According to power and utility leader EY Global Advisory, Australia may reach solar grid parity by 2020 – a point where it costs less to produce renewable energy than fossil fuels. This would make Australia one of the first nations to reach this stable grid party point, according to EY’s Serge Colle.
Solar Grid Parity – An Overview
The 2020 parity target was forecast by the EY team by modelling solar panel and battery storage installation uptake in Australia – which will result in a reduction in renewable costs. The rapid expansion of commercial solar is also helping grow Australia towards solar grid parity.
Serge Colle, head of EY Global’s power and utility section, told the Sydney Morning Herald “For those in the industry that still believe that [the renewable technologies] we see now will never be technically and economically equal to traditional energy solutions they should reconsider their thinking.”
The information is supported by a study from the Australian National University (ANU), which forecasts that new-build large-scale renewable energy generators will cost as low as $50 AUD per megawatt hour within the next 10 years.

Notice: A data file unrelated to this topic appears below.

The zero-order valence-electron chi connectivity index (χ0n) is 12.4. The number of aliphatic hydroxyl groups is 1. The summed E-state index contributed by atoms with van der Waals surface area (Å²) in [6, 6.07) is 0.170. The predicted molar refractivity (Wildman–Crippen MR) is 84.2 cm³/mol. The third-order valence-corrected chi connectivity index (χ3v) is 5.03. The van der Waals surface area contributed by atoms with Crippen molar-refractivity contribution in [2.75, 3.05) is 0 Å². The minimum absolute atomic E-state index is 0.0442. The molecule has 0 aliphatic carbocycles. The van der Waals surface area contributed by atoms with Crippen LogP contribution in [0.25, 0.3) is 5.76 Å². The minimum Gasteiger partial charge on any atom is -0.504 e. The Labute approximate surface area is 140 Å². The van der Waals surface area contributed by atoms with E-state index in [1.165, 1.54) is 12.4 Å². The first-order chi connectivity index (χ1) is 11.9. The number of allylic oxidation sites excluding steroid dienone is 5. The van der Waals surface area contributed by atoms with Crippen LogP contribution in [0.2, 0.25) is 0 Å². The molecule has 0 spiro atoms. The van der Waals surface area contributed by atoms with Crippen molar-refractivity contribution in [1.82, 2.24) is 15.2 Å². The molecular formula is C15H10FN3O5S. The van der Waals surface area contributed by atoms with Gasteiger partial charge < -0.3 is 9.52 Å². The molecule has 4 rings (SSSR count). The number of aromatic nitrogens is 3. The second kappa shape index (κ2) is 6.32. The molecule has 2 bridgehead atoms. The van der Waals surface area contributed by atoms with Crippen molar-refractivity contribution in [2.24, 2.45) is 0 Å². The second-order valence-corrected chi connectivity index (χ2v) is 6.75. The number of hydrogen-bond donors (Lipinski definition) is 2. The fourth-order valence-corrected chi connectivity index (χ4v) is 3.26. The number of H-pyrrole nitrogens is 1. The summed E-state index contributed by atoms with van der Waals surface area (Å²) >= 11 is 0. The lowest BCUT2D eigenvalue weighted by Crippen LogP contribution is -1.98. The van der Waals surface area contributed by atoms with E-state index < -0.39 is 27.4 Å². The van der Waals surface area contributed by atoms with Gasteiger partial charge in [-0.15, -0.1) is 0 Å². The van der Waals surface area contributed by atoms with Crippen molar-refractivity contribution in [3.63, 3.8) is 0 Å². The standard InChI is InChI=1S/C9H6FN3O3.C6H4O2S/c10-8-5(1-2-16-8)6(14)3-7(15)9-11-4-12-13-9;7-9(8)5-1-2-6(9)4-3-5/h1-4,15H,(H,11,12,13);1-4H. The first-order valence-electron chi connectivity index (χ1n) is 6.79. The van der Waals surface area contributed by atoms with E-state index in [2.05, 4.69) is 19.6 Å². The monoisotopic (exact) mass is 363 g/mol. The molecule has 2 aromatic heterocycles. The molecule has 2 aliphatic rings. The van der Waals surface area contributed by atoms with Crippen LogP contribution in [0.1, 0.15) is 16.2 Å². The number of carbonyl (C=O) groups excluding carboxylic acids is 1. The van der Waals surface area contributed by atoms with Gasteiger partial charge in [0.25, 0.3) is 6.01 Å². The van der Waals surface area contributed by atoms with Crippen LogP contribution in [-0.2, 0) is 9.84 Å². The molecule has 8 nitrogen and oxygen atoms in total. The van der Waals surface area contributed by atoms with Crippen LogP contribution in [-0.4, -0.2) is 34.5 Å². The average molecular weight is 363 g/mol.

The report, titled “Meeting Australia’s Paris greenhouse commitment at zero net cost” and written by Andrew Blakers, Matt Stocks and Bin Lu last month, posits that Australia’s current renewable energy install rate of 3GW / year, if continued until 2030, will mean that we will then meet the Paris greenhouse emissions reduction target. At that point, half of Australia’s electricity consumption would be generated by renewable energy.
The report also takes into account the need for baseline power and the sometimes unreliable nature of renewables (i.e. the sun’s not always out and the wind’s not always blowing), saying:
“The cost of renewables includes the cost of hourly balancing of the grid to retain the same reliability as at present. Hourly balancing comprises pumped hydro energy storage, stronger interstate high voltage power lines and the cost of PV and wind spillage on windy, sunny days when the energy stores are full.”
It’ll be interesting to see how Australia goes with its Renewable Energy Target and also meeting the Paris emissions reduction target given how quickly renewables have been growing in the country, especially in the last 12-18 months. 2018 is shaping up to be a massive year for wind and solar energy in Australia – strap yourselves in.